Arizona State University study: Over 1.1 million sea turtles poached over the past 3 decades

8 September, 2022 | Simran Turak

Arizona State University Headlines

A new study published in Global Change Biology by Arizona State University researchers estimates that between 1990 and 2020, more than 1.1 million sea turtles would have been illegally killed and, ...

A new study published in Global Change Biology by Arizona State University researchers estimates that between 1990 and 2020, more than 1.1 million sea turtles would have been illegally killed and, in some cases, trafficked. Despite regulations prohibiting their capture and use, up to 44,000 sea turtles have been exploited yearly over the past 10 years in 65 countries or territories and 44 of the 58 main sea turtle populations globally.
The data, which surprised the researchers, shows a 28% decline in illegal sea turtle exploitation over the preceding ten years, despite the apparent high number of turtles being poached. Initial predictions were for a general increase in reported poaching.

“The decline over the past decade could be due to increased protective legislation and enhanced conservation efforts, coupled with an increase in awareness of the problem or changing local norms and traditions”, says Kayla Burgher, co-first author of the study and doctoral student in ASU’s environmental life sciences program.

The researchers found that, in addition to the minor decline, the majority of the illegal exploitation that had been documented over the preceding 10 years occurred in large, stable, and genetically diverse sea turtle populations.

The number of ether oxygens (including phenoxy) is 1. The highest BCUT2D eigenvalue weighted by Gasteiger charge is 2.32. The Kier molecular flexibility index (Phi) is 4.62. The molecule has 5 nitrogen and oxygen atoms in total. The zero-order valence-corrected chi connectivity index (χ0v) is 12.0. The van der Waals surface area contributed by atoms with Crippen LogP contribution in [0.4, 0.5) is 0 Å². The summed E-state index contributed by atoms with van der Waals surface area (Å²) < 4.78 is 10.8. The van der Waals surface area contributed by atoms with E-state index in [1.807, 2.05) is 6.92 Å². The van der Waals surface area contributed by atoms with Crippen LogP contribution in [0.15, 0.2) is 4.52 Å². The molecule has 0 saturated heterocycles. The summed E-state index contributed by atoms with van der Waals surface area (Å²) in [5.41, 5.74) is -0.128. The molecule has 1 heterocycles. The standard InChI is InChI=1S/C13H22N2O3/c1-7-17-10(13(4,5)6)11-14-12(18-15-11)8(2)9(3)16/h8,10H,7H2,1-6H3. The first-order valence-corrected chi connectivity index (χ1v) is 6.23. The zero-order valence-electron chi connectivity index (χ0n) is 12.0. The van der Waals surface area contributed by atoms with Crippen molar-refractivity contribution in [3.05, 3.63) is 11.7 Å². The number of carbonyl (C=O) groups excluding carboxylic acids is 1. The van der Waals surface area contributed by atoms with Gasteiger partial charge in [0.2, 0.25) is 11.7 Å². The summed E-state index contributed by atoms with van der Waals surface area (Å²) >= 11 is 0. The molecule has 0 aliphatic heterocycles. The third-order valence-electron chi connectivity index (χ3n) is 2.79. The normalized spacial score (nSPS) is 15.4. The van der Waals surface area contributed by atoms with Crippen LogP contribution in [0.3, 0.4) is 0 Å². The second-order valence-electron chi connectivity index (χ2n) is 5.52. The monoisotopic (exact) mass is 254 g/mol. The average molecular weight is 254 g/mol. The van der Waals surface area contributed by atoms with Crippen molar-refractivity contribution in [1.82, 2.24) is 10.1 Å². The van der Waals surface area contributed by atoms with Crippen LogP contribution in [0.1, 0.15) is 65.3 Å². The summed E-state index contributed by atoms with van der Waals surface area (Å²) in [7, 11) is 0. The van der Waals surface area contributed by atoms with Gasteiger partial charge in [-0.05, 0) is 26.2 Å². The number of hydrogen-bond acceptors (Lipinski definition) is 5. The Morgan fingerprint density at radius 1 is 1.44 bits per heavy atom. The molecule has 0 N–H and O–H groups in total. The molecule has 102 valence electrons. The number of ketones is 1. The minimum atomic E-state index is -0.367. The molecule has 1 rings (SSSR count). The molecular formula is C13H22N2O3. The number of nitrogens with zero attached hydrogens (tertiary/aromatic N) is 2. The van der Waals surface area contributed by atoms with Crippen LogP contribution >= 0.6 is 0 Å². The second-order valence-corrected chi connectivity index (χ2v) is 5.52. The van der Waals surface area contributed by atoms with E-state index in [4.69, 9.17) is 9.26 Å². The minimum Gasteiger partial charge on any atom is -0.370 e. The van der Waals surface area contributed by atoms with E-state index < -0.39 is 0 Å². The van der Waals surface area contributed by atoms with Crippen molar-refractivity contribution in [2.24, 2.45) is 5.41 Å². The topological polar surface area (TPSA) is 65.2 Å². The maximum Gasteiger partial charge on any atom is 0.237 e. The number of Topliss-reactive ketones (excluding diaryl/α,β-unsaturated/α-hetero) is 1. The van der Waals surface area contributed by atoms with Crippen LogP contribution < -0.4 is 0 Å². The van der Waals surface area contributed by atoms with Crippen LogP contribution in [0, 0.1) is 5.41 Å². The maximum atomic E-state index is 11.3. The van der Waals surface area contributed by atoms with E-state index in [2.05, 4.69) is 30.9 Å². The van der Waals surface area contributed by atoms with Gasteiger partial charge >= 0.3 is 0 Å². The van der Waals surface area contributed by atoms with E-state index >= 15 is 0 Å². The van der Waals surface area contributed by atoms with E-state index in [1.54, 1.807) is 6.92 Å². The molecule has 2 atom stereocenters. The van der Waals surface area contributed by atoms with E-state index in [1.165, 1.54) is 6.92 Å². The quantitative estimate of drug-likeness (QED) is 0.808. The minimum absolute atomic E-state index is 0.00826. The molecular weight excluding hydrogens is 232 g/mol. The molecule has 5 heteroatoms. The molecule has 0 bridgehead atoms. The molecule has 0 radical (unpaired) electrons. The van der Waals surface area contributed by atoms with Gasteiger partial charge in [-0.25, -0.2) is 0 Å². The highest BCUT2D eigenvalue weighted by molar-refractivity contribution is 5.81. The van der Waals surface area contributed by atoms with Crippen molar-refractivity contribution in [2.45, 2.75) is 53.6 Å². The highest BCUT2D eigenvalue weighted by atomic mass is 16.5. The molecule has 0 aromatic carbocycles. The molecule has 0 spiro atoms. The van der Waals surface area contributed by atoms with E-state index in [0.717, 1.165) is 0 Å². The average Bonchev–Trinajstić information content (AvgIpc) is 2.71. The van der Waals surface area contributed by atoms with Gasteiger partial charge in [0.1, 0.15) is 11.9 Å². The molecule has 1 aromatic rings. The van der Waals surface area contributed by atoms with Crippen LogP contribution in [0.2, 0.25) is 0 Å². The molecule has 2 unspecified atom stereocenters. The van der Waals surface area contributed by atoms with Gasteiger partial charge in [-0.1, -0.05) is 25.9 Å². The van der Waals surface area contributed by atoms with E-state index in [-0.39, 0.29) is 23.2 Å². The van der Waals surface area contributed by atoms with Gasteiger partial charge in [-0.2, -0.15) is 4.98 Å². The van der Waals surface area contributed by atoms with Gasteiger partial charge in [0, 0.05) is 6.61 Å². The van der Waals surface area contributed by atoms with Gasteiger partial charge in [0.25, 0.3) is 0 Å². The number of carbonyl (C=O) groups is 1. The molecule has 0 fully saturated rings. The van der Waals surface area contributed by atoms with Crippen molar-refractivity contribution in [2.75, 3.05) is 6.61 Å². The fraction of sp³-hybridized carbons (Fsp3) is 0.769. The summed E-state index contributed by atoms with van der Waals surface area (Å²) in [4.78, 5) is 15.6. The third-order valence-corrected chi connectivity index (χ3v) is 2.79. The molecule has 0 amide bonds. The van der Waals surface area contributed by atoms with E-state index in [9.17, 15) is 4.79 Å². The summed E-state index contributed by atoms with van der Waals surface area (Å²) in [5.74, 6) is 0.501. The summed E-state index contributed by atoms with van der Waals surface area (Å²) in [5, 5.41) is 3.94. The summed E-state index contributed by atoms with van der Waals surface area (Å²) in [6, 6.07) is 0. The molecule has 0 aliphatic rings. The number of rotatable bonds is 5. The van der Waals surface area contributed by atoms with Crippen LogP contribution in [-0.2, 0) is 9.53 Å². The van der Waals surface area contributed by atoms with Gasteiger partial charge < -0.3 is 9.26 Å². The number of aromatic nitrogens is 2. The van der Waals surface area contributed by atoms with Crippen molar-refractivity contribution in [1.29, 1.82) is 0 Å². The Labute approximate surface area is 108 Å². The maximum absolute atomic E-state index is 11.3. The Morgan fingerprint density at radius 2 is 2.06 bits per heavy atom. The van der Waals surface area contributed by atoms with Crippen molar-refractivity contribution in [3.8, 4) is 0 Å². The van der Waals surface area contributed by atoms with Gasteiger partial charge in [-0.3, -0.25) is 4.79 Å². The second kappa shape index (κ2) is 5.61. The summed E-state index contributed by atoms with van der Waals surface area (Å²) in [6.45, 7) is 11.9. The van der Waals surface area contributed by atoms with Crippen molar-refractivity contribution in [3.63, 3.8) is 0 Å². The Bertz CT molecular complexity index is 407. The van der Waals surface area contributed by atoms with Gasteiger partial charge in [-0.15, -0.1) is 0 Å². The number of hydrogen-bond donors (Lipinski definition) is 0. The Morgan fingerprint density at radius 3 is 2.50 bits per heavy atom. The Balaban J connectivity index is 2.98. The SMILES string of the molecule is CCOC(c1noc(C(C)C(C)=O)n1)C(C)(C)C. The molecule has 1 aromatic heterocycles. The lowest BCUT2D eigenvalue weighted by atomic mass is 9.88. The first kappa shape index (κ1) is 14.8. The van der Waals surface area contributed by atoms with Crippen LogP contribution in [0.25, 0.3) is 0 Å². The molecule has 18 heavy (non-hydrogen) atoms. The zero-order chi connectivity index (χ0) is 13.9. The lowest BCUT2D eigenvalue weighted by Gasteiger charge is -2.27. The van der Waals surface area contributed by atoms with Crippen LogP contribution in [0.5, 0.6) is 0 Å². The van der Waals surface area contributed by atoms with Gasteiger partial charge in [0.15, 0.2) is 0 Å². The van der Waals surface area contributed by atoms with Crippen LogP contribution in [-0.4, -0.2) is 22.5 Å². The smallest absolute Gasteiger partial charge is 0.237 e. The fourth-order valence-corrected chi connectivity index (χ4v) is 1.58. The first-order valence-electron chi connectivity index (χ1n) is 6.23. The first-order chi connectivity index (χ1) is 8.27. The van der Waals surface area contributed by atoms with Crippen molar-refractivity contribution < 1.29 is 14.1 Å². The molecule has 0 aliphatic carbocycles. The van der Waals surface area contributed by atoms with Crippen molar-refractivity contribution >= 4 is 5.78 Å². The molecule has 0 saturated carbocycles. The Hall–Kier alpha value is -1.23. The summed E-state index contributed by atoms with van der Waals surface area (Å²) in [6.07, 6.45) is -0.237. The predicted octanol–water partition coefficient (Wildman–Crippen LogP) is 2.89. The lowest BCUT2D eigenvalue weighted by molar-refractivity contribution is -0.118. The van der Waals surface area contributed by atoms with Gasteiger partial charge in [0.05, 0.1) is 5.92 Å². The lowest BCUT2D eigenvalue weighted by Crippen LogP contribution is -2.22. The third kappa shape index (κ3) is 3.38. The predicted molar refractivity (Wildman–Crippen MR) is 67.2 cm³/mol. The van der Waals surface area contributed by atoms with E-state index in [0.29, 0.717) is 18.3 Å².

The study’s co-first author and assistant research professor at Arizona State University’s School for the Future of Innovation in Society, Jesse Senko, believes that this result might be advantageous considering the substantial number of turtles that are subjected to illegal mistreatment. With a few exceptions, this suggests that the bulk of the main sea turtle populations found across the world’s seas are probably not being considerably negatively impacted by the current levels of illegal exploitation. Most of these sea turtles are from populations that are safe and healthy.

According to Senko, the results should be carefully considered. The taking and trade of sea turtles is no exception to the rule that it is difficult to evaluate illegal behaviour, especially when it is organised or connected to criminal groups. Additionally, Senko claims that we excluded eggs and turtle-related items like bracelets and earrings made from sea turtle shells that couldn’t be properly connected to particular turtles from our analysis.

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